SoCal, if you makes you feel better our last governor is in prison, although I think he'll get a new trial and probably walk. Illinois may be tied with Louisiana for the most governors with criminal convictions.

AWM

Anonymous said...

SoCal,

It's not just the governers. Consider Dan Rostenkowski. See background at
http://www.msnbc.msn.com/id/28141995/

HG

Anonymous said...

AWM and HG, I was referring primarily to IL state gov't, and Chicago city politics. Sorry, I should have been more clear, but I was trying to keep it pithy in my earlier post.

AWM, yeah, I've heard about AL's recent gubernatorial woes, and am also familiar with the the state of LA having the market cornered on corruption. The new LA Gov. looks to be a refreshing change, however. And, William Jefferson, he of the "cold, hard cash," [literally], finally was voted out of his Congressional seat.

HG, yes, I was still an IL resident when Rosty did the "frog-march." And, I was there for US Rep.'s Gus Savage and Mel Reynolds being busted for their criminal activites, too. Then, there was Carol Mostly Fraud, George Ryan...ahhhh, the "good old days." ;-)

SoCal

Anonymous said...

This goes back, way way back, Capone, Richard Daly, etc.

ATD said...

I am tried of people picking on Illinois. It is one of the greatest states in the Union as far as I tell. "One monkey don't stop no show," as we use to say in Central Illinois.

JMP said...

RIght on ATD. Illinois rocks. And Chicago, for all its ills, is a world class city. I think one must consider per capita corruption as well, and it's hard to beat the Cajun state for that. One may want to consider Youngstown, OH, for special consideration as well. Also for the more prurient, consider Larry "Wide Stance" Craig and Mark "Page Boy" Foley. Blago is an old fashioned throwback.

HG

Anonymous said...

From today's New York Times....

"Certainly other states have their problems. The Corporate Crime Reporter ranked Illinois a mere sixth on a list of the most corrupt states last year, based on the number of federal public corruption convictions per 100,000 people. (It was beaten by Louisiana, Mississippi, Kentucky, Alabama and Ohio, and ranked slightly ahead of New Jersey and New York.)"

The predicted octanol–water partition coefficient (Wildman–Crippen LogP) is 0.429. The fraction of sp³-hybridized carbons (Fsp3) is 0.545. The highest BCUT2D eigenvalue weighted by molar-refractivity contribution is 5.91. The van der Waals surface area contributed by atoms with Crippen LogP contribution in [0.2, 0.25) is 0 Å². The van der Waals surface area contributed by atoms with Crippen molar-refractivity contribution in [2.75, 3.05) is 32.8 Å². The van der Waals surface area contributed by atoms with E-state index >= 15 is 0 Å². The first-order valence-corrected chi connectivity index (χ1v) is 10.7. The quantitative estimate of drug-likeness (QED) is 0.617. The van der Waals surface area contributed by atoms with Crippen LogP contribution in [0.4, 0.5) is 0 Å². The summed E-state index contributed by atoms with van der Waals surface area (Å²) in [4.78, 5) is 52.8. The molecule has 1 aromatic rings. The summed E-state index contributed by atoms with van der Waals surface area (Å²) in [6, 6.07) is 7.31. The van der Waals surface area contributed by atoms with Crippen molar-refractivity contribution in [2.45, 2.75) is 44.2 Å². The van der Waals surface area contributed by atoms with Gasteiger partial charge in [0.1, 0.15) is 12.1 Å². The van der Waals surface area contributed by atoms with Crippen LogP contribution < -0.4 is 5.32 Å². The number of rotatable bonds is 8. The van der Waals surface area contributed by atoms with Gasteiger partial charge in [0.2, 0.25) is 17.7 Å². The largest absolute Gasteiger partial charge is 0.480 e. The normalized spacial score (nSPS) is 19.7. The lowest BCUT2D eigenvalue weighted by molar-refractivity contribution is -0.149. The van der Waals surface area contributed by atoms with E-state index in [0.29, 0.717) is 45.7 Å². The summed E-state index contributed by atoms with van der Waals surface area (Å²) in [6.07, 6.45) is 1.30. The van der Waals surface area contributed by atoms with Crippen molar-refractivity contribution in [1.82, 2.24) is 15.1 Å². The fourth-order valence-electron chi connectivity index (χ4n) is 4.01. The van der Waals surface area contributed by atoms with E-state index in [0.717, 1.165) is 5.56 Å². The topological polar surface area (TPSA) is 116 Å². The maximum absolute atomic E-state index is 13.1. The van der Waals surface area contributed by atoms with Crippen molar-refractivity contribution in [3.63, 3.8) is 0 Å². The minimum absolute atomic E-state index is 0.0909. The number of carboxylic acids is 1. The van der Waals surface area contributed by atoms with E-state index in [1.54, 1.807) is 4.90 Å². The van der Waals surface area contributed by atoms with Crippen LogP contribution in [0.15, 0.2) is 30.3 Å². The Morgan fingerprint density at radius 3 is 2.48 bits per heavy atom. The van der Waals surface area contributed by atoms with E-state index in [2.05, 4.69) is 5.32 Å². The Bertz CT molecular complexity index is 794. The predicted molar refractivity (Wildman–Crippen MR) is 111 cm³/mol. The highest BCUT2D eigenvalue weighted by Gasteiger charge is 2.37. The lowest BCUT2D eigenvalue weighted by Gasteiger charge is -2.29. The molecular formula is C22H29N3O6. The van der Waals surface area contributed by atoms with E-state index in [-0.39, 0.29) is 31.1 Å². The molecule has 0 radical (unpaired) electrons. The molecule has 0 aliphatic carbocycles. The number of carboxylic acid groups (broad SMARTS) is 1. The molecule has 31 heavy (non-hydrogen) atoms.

http://www.nytimes.com/2008/12/14/us/14corrupt.html?hp

HG

Anonymous said...

I 2nd the thought from ATD. We elected one of the greatest monkeys in the state, we've probably learned a lesson, and we will definitely bounce back. The Senate turning over is quietly as important as anything as that great statesman Senator Jones (Blago's only ally & yes it takes two baby) is gone.

Financing a campaign is a pain in rear end and brings out the worst in pretty much everyone. It's hard to pull off campaign finance reform in grand fashion with that darn first amendment. Mabye this will move needle on that a bit because I think that is the root of most evil here.

Getting rid of Rod and Emil is a great start to ehtics reform, incarcerating George for not looking into nasty stuff going on around him was ok but obviously didn't send enough of a message. Distinguishing between the lesser of 2 evils (Rod and Judy) and less symbolic votes (woo hoo I showed them & voted for the green party - i.e. vote for Rodney)is a good start for voters. Maybe some people will get off their butt and participate more in democracy- e.g. kudos to David Taylor for giving it a shot! Illinois - the inland empire --- bbd